Kor’Thank: Chapter 51

While Holly was settling up (in the eternal sense) with Atriya, Peter, Eun, and Kora were running through the hole that Dissona had left in the Ritz Carlton ballroom.  They caught a fleeting glimpse of her as she clacked down Stockton.  She speared a bystander and walked up a Tesla, crumpling its top with her spiny-haired limbs.

Peter tried to take off after her, but Eun grabbed him by the shoulder.  He threw a pissed-off glance at her.  “What the hell are you—”

“Look.”  The Bite Mobile was speeding down Pine, flashing its lights at them.  It spun into a series of furious 360s, filling the air with loud screeches, then slid to a stop in front of the teens, acrid smoke wafting up from its tires.

Gull-wing doors rose open.  The speakers boomed with an unmistakable timbre:  the voice of Optimus Prime.

“LET’S GO.”  Cool blue light flooded out from inside.

Peter took front, Eun got shotgun, and Kora slid in back.  Flexi-sectioned belts telescoped from their shoulders to their opposite-side hips.

The gull-wing doors folded down.  “HANG ON TO SOMETHING.”

“Oh SHI—”  That was all Peter managed before they streaked down the steep, hilly road.  The three tensed and gasped as they hit a level patch of street.  The car gained air, and—

“FUUUUUUUCKKKK!”

—landed with a bone-jarring THUMP.  The wheel spun all on its own; they swerved around a quartet of pedestrians who went from chatting loudly to shrieking uncontrollably.  One of them shot both arms out—LOOK OUT!—and prevented his friends from getting clipped.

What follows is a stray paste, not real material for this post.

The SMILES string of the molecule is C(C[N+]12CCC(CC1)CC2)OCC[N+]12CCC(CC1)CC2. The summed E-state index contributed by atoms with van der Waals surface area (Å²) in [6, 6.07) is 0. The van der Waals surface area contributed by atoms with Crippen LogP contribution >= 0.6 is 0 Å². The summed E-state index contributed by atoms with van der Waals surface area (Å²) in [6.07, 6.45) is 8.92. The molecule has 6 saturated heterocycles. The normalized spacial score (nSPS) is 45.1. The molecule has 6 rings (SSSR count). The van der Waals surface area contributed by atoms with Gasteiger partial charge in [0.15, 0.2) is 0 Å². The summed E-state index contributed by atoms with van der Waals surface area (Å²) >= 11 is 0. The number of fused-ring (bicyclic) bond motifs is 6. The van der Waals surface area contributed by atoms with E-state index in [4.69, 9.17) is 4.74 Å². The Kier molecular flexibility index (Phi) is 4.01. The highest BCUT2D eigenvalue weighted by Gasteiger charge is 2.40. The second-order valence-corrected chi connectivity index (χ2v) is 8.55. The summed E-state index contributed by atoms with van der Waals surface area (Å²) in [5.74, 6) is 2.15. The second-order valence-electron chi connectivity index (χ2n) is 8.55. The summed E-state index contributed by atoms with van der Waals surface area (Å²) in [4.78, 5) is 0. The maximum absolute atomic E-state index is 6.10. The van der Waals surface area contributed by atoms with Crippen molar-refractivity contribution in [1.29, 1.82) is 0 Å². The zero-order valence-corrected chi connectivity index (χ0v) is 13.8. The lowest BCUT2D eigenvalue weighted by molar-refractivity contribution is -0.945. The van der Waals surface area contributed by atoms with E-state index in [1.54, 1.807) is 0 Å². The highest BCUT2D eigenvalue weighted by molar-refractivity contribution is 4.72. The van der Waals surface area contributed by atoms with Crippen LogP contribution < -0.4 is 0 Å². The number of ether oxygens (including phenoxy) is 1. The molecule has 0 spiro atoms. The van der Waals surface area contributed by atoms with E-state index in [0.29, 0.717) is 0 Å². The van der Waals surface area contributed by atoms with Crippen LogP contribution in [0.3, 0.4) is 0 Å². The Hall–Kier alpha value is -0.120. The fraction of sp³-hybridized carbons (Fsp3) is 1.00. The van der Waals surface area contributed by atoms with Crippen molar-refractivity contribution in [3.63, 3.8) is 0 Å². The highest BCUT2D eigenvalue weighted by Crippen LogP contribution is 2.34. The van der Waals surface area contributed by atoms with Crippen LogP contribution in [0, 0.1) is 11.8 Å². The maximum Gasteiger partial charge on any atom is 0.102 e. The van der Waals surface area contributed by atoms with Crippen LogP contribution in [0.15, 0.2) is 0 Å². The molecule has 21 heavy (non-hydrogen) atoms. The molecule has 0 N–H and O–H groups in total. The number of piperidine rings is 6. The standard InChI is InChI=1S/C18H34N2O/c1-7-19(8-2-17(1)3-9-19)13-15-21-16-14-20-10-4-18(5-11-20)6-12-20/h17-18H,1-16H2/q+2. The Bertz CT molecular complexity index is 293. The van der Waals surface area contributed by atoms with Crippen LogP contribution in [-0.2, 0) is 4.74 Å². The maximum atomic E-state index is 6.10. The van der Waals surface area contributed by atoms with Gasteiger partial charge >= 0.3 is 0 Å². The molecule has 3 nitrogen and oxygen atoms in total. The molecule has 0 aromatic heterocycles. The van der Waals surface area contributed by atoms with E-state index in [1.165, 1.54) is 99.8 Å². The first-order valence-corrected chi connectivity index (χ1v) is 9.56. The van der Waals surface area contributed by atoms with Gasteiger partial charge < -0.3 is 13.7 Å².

“Oh fuck oh fuck oh fuck.”  Peter chanted this over and over, unable to stop.  Crisp overlays lit the windshield, displaying rotating targeting reticles filled with symbols and tic marks.  They formed around everyone in their field of view, zooming center mass and displaying glaring red Xs.  A small caption underneath each person read:  “NO TARGET.”

Dissona halted on Sutter and hunched over.  She was squirming and grimacing.

Peter shouted, “WHAT THE FUCK IS SHE—”

A pair of giant, wasp-like wings blew out from her back.  She clutched the air like a cartoon villain, letting loose with howling laughter, then took to the air.  Her translucent wings hummed and blurred, blowing pedestrians’ hair into a fluttering mess.  She zipped toward a highway exit.

“The 101!” Peter yelled.  “We need to—”

“ON IT.”

The Bite Mobile slalomed through crowded streets, weaving sharply in and out of Friday night traffic.  Horns blared and drivers swore.